Now, Thanth has returned to her birth country, but her mother is still displeased with her. She’s too soft and pliable.

A trade delegation is coming from Eptheria and Mother has put Thanth in charge of the negotiations with them. Mother hopes that Thanth’s years as the hostage make her a good diplomat. Thanth is nervous but determined to show her worth to Mother. But the head of the delegation is Thanth’s former lover who wants her back.

This novella is written completely from Thanth’s point of view. She feels invisible in the palace and Mother clearly doesn’t trust her and thinks that she’s useless. Mother oversees every detail of the negotiation. Thanth is a quiet, reflective girl. When she was with her lover, Eldris, for the first time she felt that someone actually saw her.

When Eldris shows up, she threatens (subtly) to take over the country if they don’t agree to the terms. Meanwhile, Thanth longs to be with Eldris again, but that would compromise Thanth’s position. Eldris is a confident woman who has grown up knowing that she can have whatever she wants. In that respect, she could have been a male character.

Thanth’s mother is another powerful woman. But she knows that her country is no match for the military might of Ephteria, so she has to negotiate and do it well. She demands much from her daughters.

This story clearly has roots in colonial history and the negotiations are a big part of the story. It’s also about love and abuse and growing to learn your own worth and place.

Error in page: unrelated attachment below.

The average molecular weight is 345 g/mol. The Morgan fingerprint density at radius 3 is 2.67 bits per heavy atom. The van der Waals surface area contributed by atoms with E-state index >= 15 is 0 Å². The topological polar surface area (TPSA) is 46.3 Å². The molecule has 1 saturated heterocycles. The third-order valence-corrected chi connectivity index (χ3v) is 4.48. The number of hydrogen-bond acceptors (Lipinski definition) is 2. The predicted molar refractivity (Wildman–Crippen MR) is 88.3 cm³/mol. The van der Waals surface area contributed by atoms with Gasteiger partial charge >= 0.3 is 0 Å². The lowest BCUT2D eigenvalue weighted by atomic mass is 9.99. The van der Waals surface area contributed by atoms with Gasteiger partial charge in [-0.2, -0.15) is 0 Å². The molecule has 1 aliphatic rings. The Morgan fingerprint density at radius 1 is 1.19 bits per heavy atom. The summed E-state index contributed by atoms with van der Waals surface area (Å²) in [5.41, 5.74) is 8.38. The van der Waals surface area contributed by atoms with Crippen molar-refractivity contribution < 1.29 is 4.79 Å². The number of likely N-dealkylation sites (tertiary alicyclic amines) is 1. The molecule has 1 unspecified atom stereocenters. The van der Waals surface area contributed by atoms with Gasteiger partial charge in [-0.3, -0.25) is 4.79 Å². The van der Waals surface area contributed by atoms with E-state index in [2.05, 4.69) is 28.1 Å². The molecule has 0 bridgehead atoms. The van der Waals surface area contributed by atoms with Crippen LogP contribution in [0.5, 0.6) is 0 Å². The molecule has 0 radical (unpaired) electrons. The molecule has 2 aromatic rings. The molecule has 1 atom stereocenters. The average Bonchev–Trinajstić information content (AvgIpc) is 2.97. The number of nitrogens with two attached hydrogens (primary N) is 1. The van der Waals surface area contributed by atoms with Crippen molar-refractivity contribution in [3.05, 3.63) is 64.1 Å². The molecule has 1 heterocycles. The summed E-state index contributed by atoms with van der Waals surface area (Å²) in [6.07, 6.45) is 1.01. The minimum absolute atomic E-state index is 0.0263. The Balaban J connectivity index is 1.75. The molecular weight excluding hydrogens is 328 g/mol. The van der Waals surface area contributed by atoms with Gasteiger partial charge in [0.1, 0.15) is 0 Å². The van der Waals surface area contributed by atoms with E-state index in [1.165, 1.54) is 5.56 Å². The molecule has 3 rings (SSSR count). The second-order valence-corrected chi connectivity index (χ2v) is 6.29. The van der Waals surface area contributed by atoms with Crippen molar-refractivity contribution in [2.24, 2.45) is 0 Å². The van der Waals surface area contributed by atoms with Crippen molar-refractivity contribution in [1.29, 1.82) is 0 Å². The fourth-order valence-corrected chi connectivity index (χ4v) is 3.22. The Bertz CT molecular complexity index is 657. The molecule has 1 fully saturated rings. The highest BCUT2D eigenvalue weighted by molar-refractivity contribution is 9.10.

A dystopian SF novella.

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Publication year: 2021

Publisher: Tor

Format: ebook
Page count in GoodReads: 160

Tetley Abednego is the most hated girl in the Garbagetown. By law, anyone can do anything to her except kill her. Everyone thinks she deserves such treatment. But she endures because she did the right thing, saving everyone and her beautiful Garbagetown which is the best place in the world.

She and all other people in the world live on a massive, floating pile of garbage left behind by the Fuckwits who just consumed everything until the world couldn’t take it anymore. The mass is literally made of mounds of garbage and the town’s parts are named after what garbage the part has the most: for example Pill Hill (pharmaceutical waste), Scrapmetal Abbey (metal waste), and Toyside (old, broken toys). Each section has its own customs and status. The Electric City is full of old batteries and is the only place which has reliable electricity. Its residents feel that they have higher status than anyone else. Tetley is from Candle Hole but she meets a boy from Electric City.